Benson Mills Inc v. Deng

Filing 12

ORDER granting 7 Motion for Leave to Serve by Electronic Mail, signed by Judge David W. Christel. (GMR)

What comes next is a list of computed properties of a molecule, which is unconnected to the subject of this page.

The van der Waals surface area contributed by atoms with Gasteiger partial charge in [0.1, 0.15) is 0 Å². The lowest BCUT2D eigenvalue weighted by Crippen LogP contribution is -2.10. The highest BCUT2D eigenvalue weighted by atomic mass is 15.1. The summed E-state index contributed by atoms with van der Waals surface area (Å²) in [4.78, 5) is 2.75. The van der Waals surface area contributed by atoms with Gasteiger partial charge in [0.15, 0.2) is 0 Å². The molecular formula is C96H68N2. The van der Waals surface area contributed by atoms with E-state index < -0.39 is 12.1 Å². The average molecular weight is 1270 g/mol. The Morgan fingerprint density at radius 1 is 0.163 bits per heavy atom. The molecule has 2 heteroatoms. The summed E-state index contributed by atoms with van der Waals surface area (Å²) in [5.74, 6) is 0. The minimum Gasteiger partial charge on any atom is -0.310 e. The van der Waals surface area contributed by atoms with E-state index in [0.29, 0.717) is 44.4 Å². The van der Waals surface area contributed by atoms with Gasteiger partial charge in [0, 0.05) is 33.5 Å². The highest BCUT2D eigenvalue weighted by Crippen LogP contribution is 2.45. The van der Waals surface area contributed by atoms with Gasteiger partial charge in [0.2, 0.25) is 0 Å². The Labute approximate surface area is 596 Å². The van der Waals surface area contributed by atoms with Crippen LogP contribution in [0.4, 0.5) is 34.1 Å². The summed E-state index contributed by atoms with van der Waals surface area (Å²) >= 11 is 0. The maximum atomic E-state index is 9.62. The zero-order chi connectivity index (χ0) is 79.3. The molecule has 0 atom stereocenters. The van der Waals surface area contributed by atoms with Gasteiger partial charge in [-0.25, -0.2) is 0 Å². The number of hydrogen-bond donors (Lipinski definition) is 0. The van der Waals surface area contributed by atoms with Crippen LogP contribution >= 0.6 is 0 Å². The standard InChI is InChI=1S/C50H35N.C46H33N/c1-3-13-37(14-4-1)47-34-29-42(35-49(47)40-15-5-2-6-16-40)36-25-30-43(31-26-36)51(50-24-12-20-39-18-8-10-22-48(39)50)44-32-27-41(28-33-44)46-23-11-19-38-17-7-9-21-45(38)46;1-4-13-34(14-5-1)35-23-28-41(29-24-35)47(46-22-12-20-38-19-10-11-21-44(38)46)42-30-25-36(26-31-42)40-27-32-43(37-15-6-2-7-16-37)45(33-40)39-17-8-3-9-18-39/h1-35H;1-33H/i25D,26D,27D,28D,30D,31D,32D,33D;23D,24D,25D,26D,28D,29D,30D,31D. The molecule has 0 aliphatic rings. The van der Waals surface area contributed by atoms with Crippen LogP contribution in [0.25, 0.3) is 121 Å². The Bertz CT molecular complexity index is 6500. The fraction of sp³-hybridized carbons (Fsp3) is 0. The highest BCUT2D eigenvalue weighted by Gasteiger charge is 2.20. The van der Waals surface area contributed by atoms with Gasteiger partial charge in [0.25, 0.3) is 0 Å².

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Case 2:21-cv-01467-DWC Document 12 Filed 05/09/22 Page 1 of 4 1 2 3 4 5 6 7 UNITED STATES DISTRICT COURT WESTERN DISTRICT OF WASHINGTON AT TACOMA 8 9 10 BENSON MILLS INC., Plaintiff, 11 CASE NO. 2:21-CV-1467-DWC ORDER GRANTING MOTION TO SERVE BY ELECTRONIC MAIL 12 v. 13 LESONG DENG, Defendant. 14 15 16 17 18 19 20 21 22 23 On October 28, 2021, Plaintiff filed this copyright infringement action alleging Defendant Lesong Deng infringed on Plaintiff’s copyrighted “Twinkle Web” design. See Dkt. 1, 5. On March 25, 2022, Plaintiff Benson Mills, Inc. filed a Motion Requesting Leave to Serve Defendant Lesong Deng by Electronic Mail. Dkt. 7. After consideration of the relevant record, the Motion (Dkt. 7) is granted. I. Factual Background Defendant is a resident of China. Dkt. 5, ¶ 2. Plaintiff’s counsel sent letters -- including copies of the Summons, the Amended Complaint, Exhibits A-M to the Amended Complaint, and the Report on the filing of an Action regarding Copyright -- to Defendant’s known addresses. 24 ORDER GRANTING MOTION TO SERVE BY ELECTRONIC MAIL - 1 Case 2:21-cv-01467-DWC Document 12 Filed 05/09/22 Page 2 of 4 1 Dkt. 8, Kolter Dec., ¶ 3. FedEx tracking shows an update of “Shipment Refused by recipient” 2 and UPS tracking shows “unable to deliver.” Id. Plaintiff and Defendant have been 3 communicating through electronic mail (e-mail). See Dkt. 8, Kolter Dec.; Dkt. 8-2 – 8-7. 4 Plaintiff now seeks the Court’s permission to serve Defendant through e-mail. Dkt. 7. 5 II. Discussion 6 Service of process on an individual—or any corporation, partnership, or other 7 unincorporated association, see Fed. R. Civ. P. 4(h)(2)—outside the United States is governed by 8 Federal Rule of Civil Procedure 4(f). Plaintiff seeks an order permitting service under Federal 9 Rule of Civil Procedure 4(f)(3), which must be (1) directed by the court, and (2) not prohibited 10 by international agreement. Rio Properties, Inc. v. Rio Int’l Interlink, 284 F.3d 1007, 1014 (9th 11 Cir. 2002). In reviewing Rule 4(f)(3), the Ninth Circuit found that “[n]o other limitations are 12 evident from the text.” Id. Rule 4(f) does not “create a hierarchy of preferred methods of service 13 of process” and, “court -directed service under Rule 4(f)(3) is as favored as service available 14 under Rule 4(f)(1) or 4(f)(2).” Id. at 1015. Under Rule 4(f)(3), a method of service must also 15 comport with constitutional notions of due process and must not violate any international 16 agreement. Id. at 1015, 1016. A method of service comports with due process if it is “reasonably 17 calculated, under all the circumstances, to apprise interested parties of the pendency of the action 18 and afford them an opportunity to present their objections.” Id. at 1016, 1017 (quoting Mullane 19 v. Cent. Hanover Bank & Trust, 339 U.S. 306, 314 (1950)). 20 “[T]rial courts have authorized a wide variety of alternative methods of service including 21 publication, ordinary mail, mail to the defendant’s last known address, delivery to the 22 defendant’s attorney, telex, and most recently, email.” Id. at 1016. However, in effectuating 23 24 ORDER GRANTING MOTION TO SERVE BY ELECTRONIC MAIL - 2 Case 2:21-cv-01467-DWC Document 12 Filed 05/09/22 Page 3 of 4 1 service of process under Fed.R.Civ.P. 4(f)(3), a plaintiff must obtain prior court approval for the 2 alternative method of service. Brockmeyer v. May, 383 F.3d 798, 806 (9th Cir. 2004). 3 Here, Plaintiff asserts that service through email is not prohibited by international 4 agreement and comports with due process because it is reasonably calculated to inform 5 Defendant of the impending action. See Dkt, 7. 6 First, numerous courts have allowed alternative service by electronic communications to 7 defendants located in China. See Rubie's Costume Co., Inc. v. Yiwu Hua Hao Toys Co., 2019 WL 8 6310564, at *3 (W.D. Wash. Nov. 25, 2019) (collecting cases). As a result, the Court finds 9 Plaintiff’s proposed method of service by e-mail is not expressly prohibited by international 10 agreement. 11 Second, the Court finds Plaintiff’s proposed method of service by e-mail comports with 12 due process in this case. The evidence shows Plaintiff does not have a valid address upon which 13 to serve Defendant. When Plaintiff’s counsel attempted to mail Defendant copies of the 14 Summons, the Amended Complaint, Exhibits A-M to the Amended Complaint, and the Report 15 on the filing of an Action regarding Copyright to Defendant’s known addresses, the letters were 16 unable to be delivered. Dkt. 8, Kolter Dec., ¶ 3. Defendant conducts business through the 17 internet, has been communicating with Plaintiff through e-mail, and has acknowledged this 18 lawsuit. See Dkt. 8 – 8-7; 10 – 10-2. Moreover, there is some evidence Defendant is attempting 19 to evade service. See Dkt. 8, Kolter Dec., ¶ 9. For these reasons, Plaintiff has shown service 20 through e-mail will give Defendant sufficient notice and opportunity to respond. 21 As service by e-mail is not expressly prohibited by international agreement and comports 22 with due process in this case, the Court finds service via e-mail is appropriate. 23 24 ORDER GRANTING MOTION TO SERVE BY ELECTRONIC MAIL - 3 Case 2:21-cv-01467-DWC Document 12 Filed 05/09/22 Page 4 of 4 1 III. Conclusion 2 For the above stated reasons, Plaintiff’s Motion (Dkt. 7) is granted. Defendant Lesong 3 Deng may be served by e-mailing copies of the Summons and Amended Complaint to 4 Defendant’s e-mail addresses as follows: 0309love912@gmail.com, poorewed@163.com, and 5 xingchun.duan@gmail.com by no later than May 16, 2022. 6 Dated this 9th day of May, 2022. 7 A 8 David W. Christel United States Magistrate Judge 9 10 11 12 13 14 15 16 17 18 19 20 21 22 23 24 ORDER GRANTING MOTION TO SERVE BY ELECTRONIC MAIL - 4